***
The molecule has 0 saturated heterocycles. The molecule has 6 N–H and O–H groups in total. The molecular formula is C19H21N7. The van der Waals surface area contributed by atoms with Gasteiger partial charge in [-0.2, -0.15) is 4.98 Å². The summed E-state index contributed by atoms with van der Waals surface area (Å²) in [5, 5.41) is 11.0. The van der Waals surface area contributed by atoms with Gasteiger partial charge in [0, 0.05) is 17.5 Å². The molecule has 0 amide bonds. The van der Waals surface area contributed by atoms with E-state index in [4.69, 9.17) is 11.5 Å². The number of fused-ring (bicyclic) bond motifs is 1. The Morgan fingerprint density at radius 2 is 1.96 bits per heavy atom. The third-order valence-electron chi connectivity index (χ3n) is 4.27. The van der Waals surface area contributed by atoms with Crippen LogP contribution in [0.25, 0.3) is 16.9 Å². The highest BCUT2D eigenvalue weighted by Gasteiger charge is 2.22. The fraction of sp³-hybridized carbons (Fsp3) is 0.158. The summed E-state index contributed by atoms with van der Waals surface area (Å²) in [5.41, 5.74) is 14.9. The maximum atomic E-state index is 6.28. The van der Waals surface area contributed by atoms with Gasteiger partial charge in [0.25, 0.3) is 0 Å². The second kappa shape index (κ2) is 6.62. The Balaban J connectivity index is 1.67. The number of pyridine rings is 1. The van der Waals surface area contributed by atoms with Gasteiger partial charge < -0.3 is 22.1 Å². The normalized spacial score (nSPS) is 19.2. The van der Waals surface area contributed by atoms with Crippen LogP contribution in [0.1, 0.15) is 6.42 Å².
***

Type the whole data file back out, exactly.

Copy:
The molecule has 0 saturated heterocycles. The molecule has 6 N–H and O–H groups in total. The molecular formula is C19H21N7. The van der Waals surface area contributed by atoms with Gasteiger partial charge in [-0.2, -0.15) is 4.98 Å². The summed E-state index contributed by atoms with van der Waals surface area (Å²) in [5, 5.41) is 11.0. The van der Waals surface area contributed by atoms with Gasteiger partial charge in [0, 0.05) is 17.5 Å². The molecule has 0 amide bonds. The van der Waals surface area contributed by atoms with E-state index in [4.69, 9.17) is 11.5 Å². The number of fused-ring (bicyclic) bond motifs is 1. The Morgan fingerprint density at radius 2 is 1.96 bits per heavy atom. The third-order valence-electron chi connectivity index (χ3n) is 4.27. The van der Waals surface area contributed by atoms with Crippen LogP contribution in [0.25, 0.3) is 16.9 Å². The highest BCUT2D eigenvalue weighted by Gasteiger charge is 2.22. The fraction of sp³-hybridized carbons (Fsp3) is 0.158. The summed E-state index contributed by atoms with van der Waals surface area (Å²) in [5.41, 5.74) is 14.9. The maximum atomic E-state index is 6.28. The van der Waals surface area contributed by atoms with Gasteiger partial charge in [0.25, 0.3) is 0 Å². The second kappa shape index (κ2) is 6.62. The Balaban J connectivity index is 1.67. The number of pyridine rings is 1. The van der Waals surface area contributed by atoms with Gasteiger partial charge < -0.3 is 22.1 Å². The normalized spacial score (nSPS) is 19.2. The van der Waals surface area contributed by atoms with Crippen LogP contribution in [0.1, 0.15) is 6.42 Å².